Julien Lewis (13 points, 3 rebounds, 2 assists, 0 turnovers) -- With McClellan having a breakout performance, Lewis didn't play all that much, but he made the most of his playing time, scoring 13 points in 15 minutes. Best of all, he racked up 10 of those points from inside the arc, connecting on a 12-foot jumper, a gorgeous (and difficult) tear-drop runner in the lane, and a strong finish at the rim. I'm fine with him firing threes when he gets the open look from within the offense, but he's got a lot more potential value if he's a player who can score in other ways. Based on the first few games of the season, I wasn't sure that would come this year, but he's been pointedly attacking from inside the arc over the past three games, and getting better each time. Encouraging stuff.
Jonathan Holmes (7 points, 5 rebounds, 3 turnovers, 1 block) -- Holmes didn't have his best game, looking a bit frazzled by the changing defenses and hectic pace. He's got a pure stroke, but he's shooting too many threes lately (0-for-3 tonight), and I'd like to see him learn how to shoot that jumper when he can use it to extend his man or help open up the floor. You can see that right now Holmes is a more comfortable halfcourt player, and tonight was probably a good learning game for him.
Jaylen Bond (3 points, 4 rebounds, 1 assist, 1 block) -- Bond has now given us three straight games of 10 quietly effective minutes. He's not especially polished, so Rick's been bringing him along slowly this year, but you can see things coming together bit by bit for Bond. He's undersized for a forward, but his athleticism and upper body strength allow him to rebound effectively. On his height and long arms alone, Clint Chapman can get his hands on or near more balls, but just on account of that athleticism and strength in his body and hands, Bond is the better rebounder. On the defensive end Bond's still learning to be consistent, but he's showing the ability to elevate and alter shots. On the other end of the court, he has no back-to-the-basket offensive game, but, crucially, he has good hands, which help him be a good finisher around the rim. I liked the 10 minutes he gave us tonight a lot more than the 15 we got from Chapman.
Clint Chapman (0 points, 3 rebounds, 2 turnovers) -- Chapman seems to be settling in to an every-other-game routine, good followed by bad. Tonight we got Crappy Chappy: 15 empty minutes of flailing defense and ineffectual rebounding. His good nights have provided us with the kind of value we desperately need from our frontcourt players, but there's no one more frustrating to watch than Crappy Chappy.
Sterling Gibbs (0 points, 0 assists, 0 turnovers) -- Barnes brought in Gibbs when he benched Kabongo after the game's first minute, and Gibbs helped provide some resting minutes in an up tempo game. He didn't do much, but! But, he did not turn it over, either. Gibbs has an astonishing number of turnovers for the minutes he's played, and before he can be a meaningful contributor he's got to learn simply how to play without mistakes.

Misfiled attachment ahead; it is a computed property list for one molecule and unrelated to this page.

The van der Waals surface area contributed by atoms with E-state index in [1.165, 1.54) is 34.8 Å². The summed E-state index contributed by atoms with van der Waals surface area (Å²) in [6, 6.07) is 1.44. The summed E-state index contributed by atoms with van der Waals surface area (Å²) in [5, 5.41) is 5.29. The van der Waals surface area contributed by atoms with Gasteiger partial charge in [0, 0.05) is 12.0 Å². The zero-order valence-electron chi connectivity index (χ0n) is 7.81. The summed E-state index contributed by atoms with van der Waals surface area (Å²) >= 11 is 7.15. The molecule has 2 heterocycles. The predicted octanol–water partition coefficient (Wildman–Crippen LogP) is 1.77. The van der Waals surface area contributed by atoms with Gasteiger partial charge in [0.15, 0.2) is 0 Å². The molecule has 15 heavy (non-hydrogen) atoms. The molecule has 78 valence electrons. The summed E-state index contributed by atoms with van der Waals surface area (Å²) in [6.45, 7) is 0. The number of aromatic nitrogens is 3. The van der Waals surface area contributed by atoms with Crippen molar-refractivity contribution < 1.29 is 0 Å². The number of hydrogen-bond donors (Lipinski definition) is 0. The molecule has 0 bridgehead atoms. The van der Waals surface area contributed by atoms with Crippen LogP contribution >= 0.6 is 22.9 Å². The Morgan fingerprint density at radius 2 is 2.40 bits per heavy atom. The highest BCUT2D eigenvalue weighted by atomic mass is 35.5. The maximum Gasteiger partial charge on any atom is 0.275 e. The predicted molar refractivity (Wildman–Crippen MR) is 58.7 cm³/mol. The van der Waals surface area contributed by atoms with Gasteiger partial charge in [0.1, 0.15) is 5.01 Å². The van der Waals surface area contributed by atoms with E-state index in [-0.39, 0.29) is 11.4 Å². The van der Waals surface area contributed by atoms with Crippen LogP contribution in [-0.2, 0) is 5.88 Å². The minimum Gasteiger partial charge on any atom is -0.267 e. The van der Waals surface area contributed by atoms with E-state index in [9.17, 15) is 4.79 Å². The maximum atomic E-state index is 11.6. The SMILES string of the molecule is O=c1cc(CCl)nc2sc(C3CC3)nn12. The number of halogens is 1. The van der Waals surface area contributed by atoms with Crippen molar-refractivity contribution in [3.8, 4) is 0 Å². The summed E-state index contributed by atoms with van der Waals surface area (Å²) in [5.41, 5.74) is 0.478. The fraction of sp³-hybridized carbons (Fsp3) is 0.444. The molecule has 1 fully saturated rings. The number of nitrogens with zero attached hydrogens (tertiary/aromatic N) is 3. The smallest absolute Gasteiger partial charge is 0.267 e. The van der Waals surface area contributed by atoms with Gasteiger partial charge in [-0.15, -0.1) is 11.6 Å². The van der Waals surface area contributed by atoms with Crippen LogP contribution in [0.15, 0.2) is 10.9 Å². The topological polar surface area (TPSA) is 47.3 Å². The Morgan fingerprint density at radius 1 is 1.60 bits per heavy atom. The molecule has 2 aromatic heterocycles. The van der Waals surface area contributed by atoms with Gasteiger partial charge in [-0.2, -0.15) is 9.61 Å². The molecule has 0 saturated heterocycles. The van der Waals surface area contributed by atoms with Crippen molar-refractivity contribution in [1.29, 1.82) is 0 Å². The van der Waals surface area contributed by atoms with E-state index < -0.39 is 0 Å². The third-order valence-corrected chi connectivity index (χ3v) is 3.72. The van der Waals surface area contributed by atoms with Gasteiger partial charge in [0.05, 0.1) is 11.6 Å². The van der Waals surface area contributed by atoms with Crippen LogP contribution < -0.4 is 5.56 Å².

All in all, I was really happy with this win. We got tested in really productive ways, but wound up putting together a more impressive win than I was expecting. After a sloppy start we did a good job taking care of the ball, and we won decisively on a night when J'Covan Brown not only wasn't scoring, but was struggling to get into the rhythm of the game and help his teammates.
Equally encouraging, we're seeing a pattern of steady, meaningful development among all of these young players. McClellan has been coming along game-by-game, adding a bit more each time out. I discussed Myck Kabongo's progress at length on Saturday, more of the same of which we saw tonight. Julien Lewis has been steadily adding versatility to his approach. Jaylen Bond has quietly started giving us more consistently quality minutes. Jonathan Holmes is learning how to rebound. Everyone's making progress, in all the right ways.
That pattern extends to Rick Barnes, as well. We got an introduction to the flex offense last year, but this year's version is more robust, and we're running it more consistently and smoothly. Our offense features constant movement and a steady flow of purposeful screens designed to open up numerous points of attack. We'll see whether the team can sustain this throughout the season, but the early returns are surprisingly impressive. If we do keep this up, Rick should have plenty of time to work on designing some plays for the end of a half -- every one of which has been dreadful this year, and my only complaint in this young season.
Next up, Texas hosts Texas State on Saturday, followed by Nicholls State on Tuesday, before the big back-to-back games against Temple and North Carolina.